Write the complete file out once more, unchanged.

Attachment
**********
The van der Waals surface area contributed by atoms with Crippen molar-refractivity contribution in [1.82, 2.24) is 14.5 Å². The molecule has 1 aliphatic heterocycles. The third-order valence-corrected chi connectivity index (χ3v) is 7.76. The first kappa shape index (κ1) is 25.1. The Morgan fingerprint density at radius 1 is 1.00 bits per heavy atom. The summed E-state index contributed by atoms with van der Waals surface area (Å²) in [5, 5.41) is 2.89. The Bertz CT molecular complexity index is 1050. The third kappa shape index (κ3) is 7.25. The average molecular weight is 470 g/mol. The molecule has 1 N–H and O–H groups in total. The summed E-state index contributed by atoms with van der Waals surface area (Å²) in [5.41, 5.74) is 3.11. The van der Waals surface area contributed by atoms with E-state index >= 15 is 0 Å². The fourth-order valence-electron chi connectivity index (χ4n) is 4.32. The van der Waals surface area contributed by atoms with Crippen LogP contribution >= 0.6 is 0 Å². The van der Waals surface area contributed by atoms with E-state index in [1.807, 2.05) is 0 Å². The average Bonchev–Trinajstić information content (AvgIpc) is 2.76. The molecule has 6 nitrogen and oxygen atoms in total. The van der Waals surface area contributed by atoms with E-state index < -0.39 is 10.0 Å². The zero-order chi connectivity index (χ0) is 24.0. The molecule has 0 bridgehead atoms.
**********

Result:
The van der Waals surface area contributed by atoms with Crippen molar-refractivity contribution in [1.82, 2.24) is 14.5 Å². The molecule has 1 aliphatic heterocycles. The third-order valence-corrected chi connectivity index (χ3v) is 7.76. The first kappa shape index (κ1) is 25.1. The Morgan fingerprint density at radius 1 is 1.00 bits per heavy atom. The summed E-state index contributed by atoms with van der Waals surface area (Å²) in [5, 5.41) is 2.89. The Bertz CT molecular complexity index is 1050. The third kappa shape index (κ3) is 7.25. The average molecular weight is 470 g/mol. The molecule has 1 N–H and O–H groups in total. The summed E-state index contributed by atoms with van der Waals surface area (Å²) in [5.41, 5.74) is 3.11. The van der Waals surface area contributed by atoms with E-state index >= 15 is 0 Å². The fourth-order valence-electron chi connectivity index (χ4n) is 4.32. The van der Waals surface area contributed by atoms with Crippen LogP contribution >= 0.6 is 0 Å². The van der Waals surface area contributed by atoms with E-state index in [1.807, 2.05) is 0 Å². The average Bonchev–Trinajstić information content (AvgIpc) is 2.76. The molecule has 6 nitrogen and oxygen atoms in total. The van der Waals surface area contributed by atoms with E-state index < -0.39 is 10.0 Å². The zero-order chi connectivity index (χ0) is 24.0. The molecule has 0 bridgehead atoms.